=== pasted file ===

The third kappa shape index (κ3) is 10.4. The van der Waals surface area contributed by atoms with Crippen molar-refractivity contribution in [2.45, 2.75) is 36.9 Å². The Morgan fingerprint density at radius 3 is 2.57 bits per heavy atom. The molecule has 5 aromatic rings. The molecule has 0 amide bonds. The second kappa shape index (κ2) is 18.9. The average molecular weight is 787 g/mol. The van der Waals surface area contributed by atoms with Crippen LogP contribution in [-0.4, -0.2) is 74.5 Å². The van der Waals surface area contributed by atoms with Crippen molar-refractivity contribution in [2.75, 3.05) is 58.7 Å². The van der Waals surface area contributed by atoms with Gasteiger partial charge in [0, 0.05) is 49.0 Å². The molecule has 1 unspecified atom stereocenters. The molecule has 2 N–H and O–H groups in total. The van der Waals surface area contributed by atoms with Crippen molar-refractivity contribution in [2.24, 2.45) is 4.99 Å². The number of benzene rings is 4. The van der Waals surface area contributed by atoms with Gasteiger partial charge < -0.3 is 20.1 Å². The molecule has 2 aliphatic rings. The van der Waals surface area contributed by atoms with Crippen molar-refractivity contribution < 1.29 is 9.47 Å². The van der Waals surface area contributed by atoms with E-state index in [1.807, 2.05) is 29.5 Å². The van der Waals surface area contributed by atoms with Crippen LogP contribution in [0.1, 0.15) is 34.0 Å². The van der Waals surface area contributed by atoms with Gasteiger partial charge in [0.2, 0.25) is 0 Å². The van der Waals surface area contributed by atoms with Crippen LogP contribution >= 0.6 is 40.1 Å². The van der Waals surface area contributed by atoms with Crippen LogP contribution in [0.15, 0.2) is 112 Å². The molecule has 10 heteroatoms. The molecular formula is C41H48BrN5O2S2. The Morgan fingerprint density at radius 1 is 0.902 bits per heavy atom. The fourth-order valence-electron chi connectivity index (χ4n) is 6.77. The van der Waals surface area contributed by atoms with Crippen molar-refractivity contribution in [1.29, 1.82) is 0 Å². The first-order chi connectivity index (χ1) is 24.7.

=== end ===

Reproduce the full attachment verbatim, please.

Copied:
The third kappa shape index (κ3) is 10.4. The van der Waals surface area contributed by atoms with Crippen molar-refractivity contribution in [2.45, 2.75) is 36.9 Å². The Morgan fingerprint density at radius 3 is 2.57 bits per heavy atom. The molecule has 5 aromatic rings. The molecule has 0 amide bonds. The second kappa shape index (κ2) is 18.9. The average molecular weight is 787 g/mol. The van der Waals surface area contributed by atoms with Crippen LogP contribution in [-0.4, -0.2) is 74.5 Å². The van der Waals surface area contributed by atoms with Crippen molar-refractivity contribution in [2.75, 3.05) is 58.7 Å². The van der Waals surface area contributed by atoms with Gasteiger partial charge in [0, 0.05) is 49.0 Å². The molecule has 1 unspecified atom stereocenters. The molecule has 2 N–H and O–H groups in total. The van der Waals surface area contributed by atoms with Crippen molar-refractivity contribution in [2.24, 2.45) is 4.99 Å². The number of benzene rings is 4. The van der Waals surface area contributed by atoms with Gasteiger partial charge < -0.3 is 20.1 Å². The molecule has 2 aliphatic rings. The van der Waals surface area contributed by atoms with Crippen molar-refractivity contribution < 1.29 is 9.47 Å². The van der Waals surface area contributed by atoms with E-state index in [1.807, 2.05) is 29.5 Å². The van der Waals surface area contributed by atoms with Crippen LogP contribution in [0.1, 0.15) is 34.0 Å². The van der Waals surface area contributed by atoms with Gasteiger partial charge in [0.2, 0.25) is 0 Å². The van der Waals surface area contributed by atoms with Crippen LogP contribution >= 0.6 is 40.1 Å². The van der Waals surface area contributed by atoms with Crippen LogP contribution in [0.15, 0.2) is 112 Å². The molecule has 10 heteroatoms. The molecular formula is C41H48BrN5O2S2. The Morgan fingerprint density at radius 1 is 0.902 bits per heavy atom. The fourth-order valence-electron chi connectivity index (χ4n) is 6.77. The van der Waals surface area contributed by atoms with Crippen molar-refractivity contribution in [1.29, 1.82) is 0 Å². The first-order chi connectivity index (χ1) is 24.7.